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Non-monotonic health behaviours – implications for individual health-related behaviour in a demand-for-health framework

Bolin, Kristian and Lindgren, Björn LU (2016) In Journal of Health Economics 50. p.9-26
Abstract

A number of behaviours influence health in a non-monotonic way. Physical activity and alcohol consumption, for instance, may be beneficial to one's health in moderate but detrimental in large quantities. We develop a demand-for-health framework that incorporates the feature of a physiologically optimal level. An individual may still choose a physiologically non-optimal level, because of the trade-off in his or her preferences for health versus other utility-affecting commodities. However, any deviation above or below the physiologically optimal level will be punished with respect to health. Distinguishing between two individual types we study (a) the qualitative properties of optimal time-paths of health capital and health-related... (More)

A number of behaviours influence health in a non-monotonic way. Physical activity and alcohol consumption, for instance, may be beneficial to one's health in moderate but detrimental in large quantities. We develop a demand-for-health framework that incorporates the feature of a physiologically optimal level. An individual may still choose a physiologically non-optimal level, because of the trade-off in his or her preferences for health versus other utility-affecting commodities. However, any deviation above or below the physiologically optimal level will be punished with respect to health. Distinguishing between two individual types we study (a) the qualitative properties of optimal time-paths of health capital and health-related behaviour, (b) the perturbations of the optimal time-paths that result from changes in exogenous parameters, and (c) steady state properties. Predictions of the model and the implications for empirical analysis are discussed at length. Some comments on potential future extensions conclude the paper.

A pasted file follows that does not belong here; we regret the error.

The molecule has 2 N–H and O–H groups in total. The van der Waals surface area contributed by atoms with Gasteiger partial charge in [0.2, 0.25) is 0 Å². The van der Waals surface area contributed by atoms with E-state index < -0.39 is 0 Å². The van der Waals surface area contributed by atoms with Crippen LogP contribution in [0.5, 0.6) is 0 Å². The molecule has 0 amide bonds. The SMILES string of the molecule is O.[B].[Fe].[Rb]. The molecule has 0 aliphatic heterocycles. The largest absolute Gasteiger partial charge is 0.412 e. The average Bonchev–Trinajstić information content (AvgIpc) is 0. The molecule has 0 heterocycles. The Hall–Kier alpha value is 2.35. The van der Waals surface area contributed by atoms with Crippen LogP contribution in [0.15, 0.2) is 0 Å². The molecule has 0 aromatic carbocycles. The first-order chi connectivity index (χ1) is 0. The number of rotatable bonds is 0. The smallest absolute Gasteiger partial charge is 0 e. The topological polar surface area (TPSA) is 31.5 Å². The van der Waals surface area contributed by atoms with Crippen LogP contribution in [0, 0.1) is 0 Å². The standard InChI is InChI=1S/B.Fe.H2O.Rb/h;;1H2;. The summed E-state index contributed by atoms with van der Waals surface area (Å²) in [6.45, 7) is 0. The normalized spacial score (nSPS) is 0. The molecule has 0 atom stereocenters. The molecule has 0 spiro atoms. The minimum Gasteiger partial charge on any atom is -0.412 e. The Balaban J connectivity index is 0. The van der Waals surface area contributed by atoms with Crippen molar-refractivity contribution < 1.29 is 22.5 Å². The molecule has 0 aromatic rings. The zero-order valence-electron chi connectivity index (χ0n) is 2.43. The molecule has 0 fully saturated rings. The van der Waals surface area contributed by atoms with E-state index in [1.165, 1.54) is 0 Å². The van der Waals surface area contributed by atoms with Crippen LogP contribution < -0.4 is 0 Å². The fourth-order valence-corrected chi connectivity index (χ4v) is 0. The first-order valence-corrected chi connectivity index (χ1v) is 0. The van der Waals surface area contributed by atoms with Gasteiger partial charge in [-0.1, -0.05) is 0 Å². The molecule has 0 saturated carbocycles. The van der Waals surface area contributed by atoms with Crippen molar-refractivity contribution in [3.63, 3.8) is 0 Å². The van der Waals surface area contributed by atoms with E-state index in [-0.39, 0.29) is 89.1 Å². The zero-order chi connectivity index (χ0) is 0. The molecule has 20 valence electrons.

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author
organization
publishing date
type
Contribution to journal
publication status
published
subject
keywords
Grossman model, Health, Human capital, Non-monotonic health investments, Steady-state and stable equilibria
in
Journal of Health Economics
volume
50
pages
18 pages
publisher
Elsevier
external identifiers
  • scopus:84988024242
  • wos:000390500800002
ISSN
0167-6296
DOI
10.1016/j.jhealeco.2016.08.003
language
English
LU publication?
yes
id
6d443cce-fb78-4084-973a-1fe988a01b4f
date added to LUP
2016-10-03 12:26:07
date last changed
2017-09-18 11:30:26
@article{6d443cce-fb78-4084-973a-1fe988a01b4f,
  abstract     = {<p>A number of behaviours influence health in a non-monotonic way. Physical activity and alcohol consumption, for instance, may be beneficial to one's health in moderate but detrimental in large quantities. We develop a demand-for-health framework that incorporates the feature of a physiologically optimal level. An individual may still choose a physiologically non-optimal level, because of the trade-off in his or her preferences for health versus other utility-affecting commodities. However, any deviation above or below the physiologically optimal level will be punished with respect to health. Distinguishing between two individual types we study (a) the qualitative properties of optimal time-paths of health capital and health-related behaviour, (b) the perturbations of the optimal time-paths that result from changes in exogenous parameters, and (c) steady state properties. Predictions of the model and the implications for empirical analysis are discussed at length. Some comments on potential future extensions conclude the paper.</p>},
  author       = {Bolin, Kristian and Lindgren, Björn},
  issn         = {0167-6296},
  keyword      = {Grossman model,Health,Human capital,Non-monotonic health investments,Steady-state and stable equilibria},
  language     = {eng},
  month        = {12},
  pages        = {9--26},
  publisher    = {Elsevier},
  series       = {Journal of Health Economics},
  title        = {Non-monotonic health behaviours – implications for individual health-related behaviour in a demand-for-health framework},
  url          = {http://dx.doi.org/10.1016/j.jhealeco.2016.08.003},
  volume       = {50},
  year         = {2016},
}